How To Get Your Twitter Account Unbanned: Go Viral

A Twitter user lost his 100,000 follower account until his Linkedin post went viral. Seriously

Illustration: Vocativ
Aug 26, 2016 at 12:41 PM ET

Once again, Twitter has demonstrated that if you have a loud enough megaphone, the company can be shamed into reversing a dodgy suspension.

On Saturday night, Jim Weber, a freelance sportswriter and the founder of the college sports site LostLetterman.com, went to fire off a tweet from his iPhone to his 100,000-plus followers, only to discover that his account had been suspended.

He opened his email at 7:55 p.m. and found a series of messages from Twitter. The first informed him that the International Olympic Committee had issued a DMCA takedown notice because he’d tweeted three GIFs of the Olympics. Though he was well aware of the IOC’s stringent enforcement of its copyright protections, Weber found himself so thrilled by the Olympians’ exploits that he felt compelled to post the clips, all of which can still be found on Reddit, as the IOC hasn’t managed to expunge Olympic GIFs from each and every corner of the web.

Further, Twitter informed him that it had already removed the offending material on its own and he had 10 minutes to respond, lest the IOC unleash whatever fresh hell they deemed appropriate.

But before he had a chance to act, Twitter sent a second email at 7:58 p.m., three minutes after its initial contact, letting him know that they’d vaporized his account anyway.

According to Weber, he sent at least 10 messages to Twitter and filed multiple appeals asking what might need to be done in order to be let back into the website’s good graces. Despite all that, he didn’t receive anything in response other than a confirmation from Twitter that it had received his email and they’d eventually inform him of their decision.

Though he had a second Twitter account hip pocketed, Weber took to Linkedin, outlining all the steps he’d taken and registering his shock and dismay that Twitter could act with such speed in this instance, particularly when compared to its less than exemplary efforts to combat the daily deluge of harassment by trolls.

The post, ironically enough, began to take off once people started tweeting it, making sure to tag Twitter CEO Jack Dorsey.

Reached by phone, Weber explained that he wrote about his ordeal not because he was “trying to be a martyr for getting my Twitter account banned,” but rather because ”I just wish there was some explanation and a second chance… They’re the judge, jury, and executioner. And it’s too bad. All that time you spent on something and you’re just shit out of luck, which is really annoying.”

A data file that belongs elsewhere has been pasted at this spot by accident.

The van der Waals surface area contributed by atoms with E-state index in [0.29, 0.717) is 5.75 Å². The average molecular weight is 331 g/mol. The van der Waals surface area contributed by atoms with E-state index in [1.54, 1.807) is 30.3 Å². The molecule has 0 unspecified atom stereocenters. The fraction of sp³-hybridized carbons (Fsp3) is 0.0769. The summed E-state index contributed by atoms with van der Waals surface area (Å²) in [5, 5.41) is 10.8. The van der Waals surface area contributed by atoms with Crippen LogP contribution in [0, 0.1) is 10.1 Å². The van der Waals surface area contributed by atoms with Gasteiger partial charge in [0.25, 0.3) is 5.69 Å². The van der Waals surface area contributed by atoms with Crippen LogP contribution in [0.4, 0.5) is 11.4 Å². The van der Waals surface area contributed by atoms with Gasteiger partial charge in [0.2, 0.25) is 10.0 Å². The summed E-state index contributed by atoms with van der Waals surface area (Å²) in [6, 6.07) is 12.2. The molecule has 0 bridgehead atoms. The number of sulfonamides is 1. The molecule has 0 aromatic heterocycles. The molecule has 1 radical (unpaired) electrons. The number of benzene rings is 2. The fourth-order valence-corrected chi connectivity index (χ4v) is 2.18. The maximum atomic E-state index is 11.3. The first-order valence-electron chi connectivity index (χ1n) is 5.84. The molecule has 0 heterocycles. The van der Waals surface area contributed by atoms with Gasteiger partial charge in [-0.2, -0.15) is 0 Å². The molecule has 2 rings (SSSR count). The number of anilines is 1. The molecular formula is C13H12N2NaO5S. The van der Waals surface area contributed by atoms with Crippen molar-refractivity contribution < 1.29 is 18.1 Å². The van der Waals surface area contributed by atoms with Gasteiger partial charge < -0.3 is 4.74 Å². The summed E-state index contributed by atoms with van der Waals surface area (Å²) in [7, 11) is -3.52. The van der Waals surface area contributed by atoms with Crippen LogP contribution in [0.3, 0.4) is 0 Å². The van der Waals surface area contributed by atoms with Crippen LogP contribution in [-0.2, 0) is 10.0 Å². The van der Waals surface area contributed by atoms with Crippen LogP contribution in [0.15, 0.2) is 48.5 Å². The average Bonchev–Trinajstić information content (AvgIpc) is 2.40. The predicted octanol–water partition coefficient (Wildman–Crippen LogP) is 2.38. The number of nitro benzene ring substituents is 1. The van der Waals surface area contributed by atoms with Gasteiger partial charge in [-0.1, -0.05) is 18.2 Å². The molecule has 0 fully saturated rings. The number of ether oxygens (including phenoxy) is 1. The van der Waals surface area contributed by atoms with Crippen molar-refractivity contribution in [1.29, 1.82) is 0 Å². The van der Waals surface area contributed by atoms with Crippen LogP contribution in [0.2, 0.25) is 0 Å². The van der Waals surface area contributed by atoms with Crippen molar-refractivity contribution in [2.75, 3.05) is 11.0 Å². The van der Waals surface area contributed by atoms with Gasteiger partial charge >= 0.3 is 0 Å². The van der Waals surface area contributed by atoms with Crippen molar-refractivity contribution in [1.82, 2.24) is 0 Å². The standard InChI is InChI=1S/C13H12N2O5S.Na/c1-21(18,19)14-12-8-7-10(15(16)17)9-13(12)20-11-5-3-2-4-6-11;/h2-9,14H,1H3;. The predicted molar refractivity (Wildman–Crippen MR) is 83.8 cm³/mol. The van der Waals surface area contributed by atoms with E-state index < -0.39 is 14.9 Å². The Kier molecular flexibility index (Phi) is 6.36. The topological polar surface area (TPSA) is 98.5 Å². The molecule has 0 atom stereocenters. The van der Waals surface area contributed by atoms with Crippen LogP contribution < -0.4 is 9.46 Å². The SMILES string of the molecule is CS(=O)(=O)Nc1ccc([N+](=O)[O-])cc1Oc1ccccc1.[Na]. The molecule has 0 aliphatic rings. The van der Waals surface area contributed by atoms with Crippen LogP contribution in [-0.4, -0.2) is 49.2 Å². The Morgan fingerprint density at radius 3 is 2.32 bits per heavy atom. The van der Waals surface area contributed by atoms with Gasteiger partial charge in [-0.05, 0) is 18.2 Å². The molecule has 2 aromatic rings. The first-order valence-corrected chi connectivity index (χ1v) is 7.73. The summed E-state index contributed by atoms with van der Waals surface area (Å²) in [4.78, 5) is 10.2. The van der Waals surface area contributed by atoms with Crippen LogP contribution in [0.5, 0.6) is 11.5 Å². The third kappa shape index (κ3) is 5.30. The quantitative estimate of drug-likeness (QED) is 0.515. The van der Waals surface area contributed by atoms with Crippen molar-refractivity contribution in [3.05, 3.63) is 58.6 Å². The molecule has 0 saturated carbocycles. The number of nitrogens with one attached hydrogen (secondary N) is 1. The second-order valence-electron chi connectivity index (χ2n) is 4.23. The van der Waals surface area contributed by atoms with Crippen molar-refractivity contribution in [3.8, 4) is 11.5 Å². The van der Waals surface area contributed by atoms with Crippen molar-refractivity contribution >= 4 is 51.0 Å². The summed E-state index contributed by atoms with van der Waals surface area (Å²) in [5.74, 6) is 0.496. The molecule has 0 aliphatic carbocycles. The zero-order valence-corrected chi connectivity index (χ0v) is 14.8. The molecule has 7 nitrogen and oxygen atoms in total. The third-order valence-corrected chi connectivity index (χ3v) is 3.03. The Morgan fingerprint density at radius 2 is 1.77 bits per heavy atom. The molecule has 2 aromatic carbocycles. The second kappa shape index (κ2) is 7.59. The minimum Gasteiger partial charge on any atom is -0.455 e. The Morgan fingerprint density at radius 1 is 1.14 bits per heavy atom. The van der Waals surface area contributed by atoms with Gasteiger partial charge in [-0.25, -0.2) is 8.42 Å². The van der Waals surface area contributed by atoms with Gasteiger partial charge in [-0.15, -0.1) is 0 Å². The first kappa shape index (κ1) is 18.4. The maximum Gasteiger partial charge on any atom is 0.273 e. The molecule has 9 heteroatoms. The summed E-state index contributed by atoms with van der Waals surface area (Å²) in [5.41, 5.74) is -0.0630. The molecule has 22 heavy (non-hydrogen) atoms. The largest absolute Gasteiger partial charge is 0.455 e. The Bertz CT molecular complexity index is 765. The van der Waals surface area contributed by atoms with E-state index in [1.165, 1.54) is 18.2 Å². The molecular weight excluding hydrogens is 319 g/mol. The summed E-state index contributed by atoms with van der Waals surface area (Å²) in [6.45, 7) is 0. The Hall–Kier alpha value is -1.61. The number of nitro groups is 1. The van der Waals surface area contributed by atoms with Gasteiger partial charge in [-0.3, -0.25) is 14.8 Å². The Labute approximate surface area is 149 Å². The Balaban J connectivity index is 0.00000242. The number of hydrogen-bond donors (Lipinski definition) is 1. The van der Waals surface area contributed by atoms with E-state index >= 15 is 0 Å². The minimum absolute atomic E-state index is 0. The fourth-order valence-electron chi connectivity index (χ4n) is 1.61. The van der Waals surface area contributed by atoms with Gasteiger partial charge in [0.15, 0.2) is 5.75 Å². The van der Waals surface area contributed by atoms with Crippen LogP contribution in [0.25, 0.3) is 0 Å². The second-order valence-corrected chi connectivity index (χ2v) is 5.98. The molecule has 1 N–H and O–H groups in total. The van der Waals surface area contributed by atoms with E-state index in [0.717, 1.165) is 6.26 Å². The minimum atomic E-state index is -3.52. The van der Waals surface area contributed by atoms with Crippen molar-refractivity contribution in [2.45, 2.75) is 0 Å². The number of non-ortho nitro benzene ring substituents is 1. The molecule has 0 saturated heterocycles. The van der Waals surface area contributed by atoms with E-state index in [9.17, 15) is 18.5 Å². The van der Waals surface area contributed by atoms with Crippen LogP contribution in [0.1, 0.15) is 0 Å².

Weber’s plan worked. Thursday morning he received this notice from Twitter.

Vocativ contacted Twitter to ask if any of the other accounts that they suspended for posting Olympic GIFs would now be reinstated as well.

Our copyright policy, which also includes instructions for filing a counter notice,” Twitter emailed in response. “Twitter discloses individual, actioned DMCA notices to Lumen, and in aggregate in our biannual transparency report. More helpful context and info on the DMCA here.”

But more to the point, Weber believes that in Twitter’s quest to become the go-to destination for live sports content, they’re doing a disservice to the dedicated users that made the site what it is. (That is, when they’re not acting as a “honeypot for assholes.”)

“It’s really scary that they all talk about building communities and all of a sudden, once the stock price is down and they’re not making the revenue they’d expected, okay let’s just start chopping heads off at the IOC’s request,” he said. “So screw this little guy with 100,000 followers.”

And so, as was the case when it went to bat for Leslie Jones and vanished Chuck Johnson only after he made the mistake of pissing off a well-known activist, Twitter’s priorities are painfully clear. Not that we should expect a corporate entity to regulate a societal ill like harassment even if they did have the financial means and the desire to do so, but one thing is perfectly clear: it can and always will serve the needs and desires of the famous, the wealthy, and the powerful.

In this instance, it required a viral Linkedin post for one user to reach those lofty heights.